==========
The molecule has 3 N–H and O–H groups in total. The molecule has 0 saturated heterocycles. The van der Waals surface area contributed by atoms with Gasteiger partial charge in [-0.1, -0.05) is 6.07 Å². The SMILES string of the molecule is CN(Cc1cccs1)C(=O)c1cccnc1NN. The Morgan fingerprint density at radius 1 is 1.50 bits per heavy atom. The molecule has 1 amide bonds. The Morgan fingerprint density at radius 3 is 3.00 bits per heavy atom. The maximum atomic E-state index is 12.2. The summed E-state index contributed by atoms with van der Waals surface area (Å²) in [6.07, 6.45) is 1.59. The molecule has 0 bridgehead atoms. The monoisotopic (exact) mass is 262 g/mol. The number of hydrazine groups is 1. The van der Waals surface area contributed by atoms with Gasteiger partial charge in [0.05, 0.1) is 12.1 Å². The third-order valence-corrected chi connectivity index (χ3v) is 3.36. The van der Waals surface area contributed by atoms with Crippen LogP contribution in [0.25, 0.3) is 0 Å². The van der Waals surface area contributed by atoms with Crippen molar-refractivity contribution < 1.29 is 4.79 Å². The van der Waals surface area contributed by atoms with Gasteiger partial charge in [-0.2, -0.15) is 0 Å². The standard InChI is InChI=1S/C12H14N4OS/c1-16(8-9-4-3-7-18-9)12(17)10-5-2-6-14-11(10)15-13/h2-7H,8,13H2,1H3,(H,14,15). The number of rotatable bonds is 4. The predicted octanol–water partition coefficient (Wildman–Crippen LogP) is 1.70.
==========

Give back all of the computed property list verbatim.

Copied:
The molecule has 3 N–H and O–H groups in total. The molecule has 0 saturated heterocycles. The van der Waals surface area contributed by atoms with Gasteiger partial charge in [-0.1, -0.05) is 6.07 Å². The SMILES string of the molecule is CN(Cc1cccs1)C(=O)c1cccnc1NN. The Morgan fingerprint density at radius 1 is 1.50 bits per heavy atom. The molecule has 1 amide bonds. The Morgan fingerprint density at radius 3 is 3.00 bits per heavy atom. The maximum atomic E-state index is 12.2. The summed E-state index contributed by atoms with van der Waals surface area (Å²) in [6.07, 6.45) is 1.59. The molecule has 0 bridgehead atoms. The monoisotopic (exact) mass is 262 g/mol. The number of hydrazine groups is 1. The van der Waals surface area contributed by atoms with Gasteiger partial charge in [0.05, 0.1) is 12.1 Å². The third-order valence-corrected chi connectivity index (χ3v) is 3.36. The van der Waals surface area contributed by atoms with Crippen LogP contribution in [0.25, 0.3) is 0 Å². The van der Waals surface area contributed by atoms with Crippen molar-refractivity contribution < 1.29 is 4.79 Å². The van der Waals surface area contributed by atoms with Gasteiger partial charge in [-0.2, -0.15) is 0 Å². The standard InChI is InChI=1S/C12H14N4OS/c1-16(8-9-4-3-7-18-9)12(17)10-5-2-6-14-11(10)15-13/h2-7H,8,13H2,1H3,(H,14,15). The number of rotatable bonds is 4. The predicted octanol–water partition coefficient (Wildman–Crippen LogP) is 1.70.